David Bourget (Western Ontario)
David Chalmers (ANU, NYU)
Rafael De Clercq
Jack Alan Reynolds
Learn more about PhilPapers
Mind and Language 20 (3):326–352 (2005)
In recent articles Fodor and Lepore have argued that not only do considerations of learnability dictate that meaning must be compositional in the wellknown sense that the meanings of all sentences are determined by the meanings of a finite number of primitive expressions and a finite number of operations on them, but also that meaning must be 'reverse compositional' as well, in the sense that the meanings of the primitive expressions of which a complex expression is composed must be determined by the meaning of that complex expression plus the manner of its composition. I argue against the requirement of reverse compositionality and against the claim that learnability requires it. I consider some objections and close the paper by arguing against the related claim that concepts are reverse compositional.
|Keywords||No keywords specified (fix it)|
|Categories||categorize this paper)|
Setup an account with your affiliations in order to access resources via your University's proxy server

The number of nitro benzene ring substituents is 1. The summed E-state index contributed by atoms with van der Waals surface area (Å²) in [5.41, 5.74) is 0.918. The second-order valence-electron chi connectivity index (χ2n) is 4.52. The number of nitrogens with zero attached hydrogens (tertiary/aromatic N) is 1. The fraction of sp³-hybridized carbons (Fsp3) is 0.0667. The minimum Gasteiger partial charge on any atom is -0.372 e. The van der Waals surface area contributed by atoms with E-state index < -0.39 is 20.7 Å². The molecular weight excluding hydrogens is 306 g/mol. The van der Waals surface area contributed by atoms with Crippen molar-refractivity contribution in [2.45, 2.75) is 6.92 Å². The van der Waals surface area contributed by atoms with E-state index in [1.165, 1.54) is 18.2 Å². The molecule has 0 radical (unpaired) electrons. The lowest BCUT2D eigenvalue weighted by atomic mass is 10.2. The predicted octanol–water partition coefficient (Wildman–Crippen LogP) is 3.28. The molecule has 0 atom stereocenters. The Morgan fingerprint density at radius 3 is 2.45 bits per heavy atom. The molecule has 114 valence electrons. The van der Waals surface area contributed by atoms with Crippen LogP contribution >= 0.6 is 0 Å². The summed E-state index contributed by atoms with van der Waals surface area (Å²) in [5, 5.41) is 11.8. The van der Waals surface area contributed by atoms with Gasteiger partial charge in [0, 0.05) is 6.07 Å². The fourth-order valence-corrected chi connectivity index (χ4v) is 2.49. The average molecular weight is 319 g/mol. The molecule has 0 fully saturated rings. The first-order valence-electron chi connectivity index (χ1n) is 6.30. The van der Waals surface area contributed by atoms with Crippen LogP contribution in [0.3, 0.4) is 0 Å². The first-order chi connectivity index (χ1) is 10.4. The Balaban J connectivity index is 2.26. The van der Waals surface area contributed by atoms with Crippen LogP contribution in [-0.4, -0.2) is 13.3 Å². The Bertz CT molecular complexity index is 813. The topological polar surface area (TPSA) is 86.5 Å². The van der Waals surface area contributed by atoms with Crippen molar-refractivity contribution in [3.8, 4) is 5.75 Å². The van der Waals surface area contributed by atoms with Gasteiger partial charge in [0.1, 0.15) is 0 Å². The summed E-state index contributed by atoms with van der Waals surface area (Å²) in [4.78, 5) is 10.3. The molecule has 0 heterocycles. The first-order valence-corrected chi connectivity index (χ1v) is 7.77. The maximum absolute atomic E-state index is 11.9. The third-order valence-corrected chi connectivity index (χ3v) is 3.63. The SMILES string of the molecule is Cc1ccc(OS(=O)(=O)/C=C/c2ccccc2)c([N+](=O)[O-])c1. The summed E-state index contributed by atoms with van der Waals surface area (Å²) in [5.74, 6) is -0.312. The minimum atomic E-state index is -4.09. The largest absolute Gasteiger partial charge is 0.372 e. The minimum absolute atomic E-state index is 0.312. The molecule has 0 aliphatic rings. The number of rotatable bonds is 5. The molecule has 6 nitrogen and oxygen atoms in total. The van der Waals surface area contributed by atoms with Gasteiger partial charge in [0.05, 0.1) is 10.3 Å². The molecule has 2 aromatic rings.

Configure custom proxy (use this if your affiliation does not provide a proxy)
|Through your library|
References found in this work BETA
No references found.
Citations of this work BETA
Richard Heck & Robert May (2011). The Composition of Thoughts. Noûs 45 (1):126-166.
John Collins (2014). Cutting It (Too) Fine. Philosophical Studies 169 (2):143-172.
Similar books and articles
Peter Pagin (2010). Compositionality II: Arguments and Problems. Philosophy Compass 5 (3):265-282.
Peter Pagin & Westerhal Dag (2010). Compositionality I: Definitions and Variants. Philosophy Compass 5:265-282.
Ernie Lepore (2004). Out of Context. Proceedings and Addresses of the American Philosophical Association 78 (2):77 - 94.
Philip Robbins (2005). The Myth of Reverse Compositionality. Philosophical Studies 125 (2):251 - 275.
John Collins (2003). Horwich's Schemata Meet Syntactic Structures. Mind 112 (447):399-432.
Peter Pagin (2003). Communication and Strong Compositionality. Journal of Philosophical Logic 32 (3):287-322.
Jerry Fodor & Ernie Lepore (2001). Why Compositionality Won't Go Away: Reflections on Horwich's 'Deflationary' Theory. Ratio 14 (4):350–368.
Peter Pagin (forthcoming). Communication and the Complexity of Semantics. In W. Hinzen, E. Machery & Werning (eds.), Oxford Handbook of Compositionality.
Added to index2009-01-28
Total downloads20 ( #100,030 of 1,692,512 )
Recent downloads (6 months)2 ( #108,508 of 1,692,512 )
How can I increase my downloads?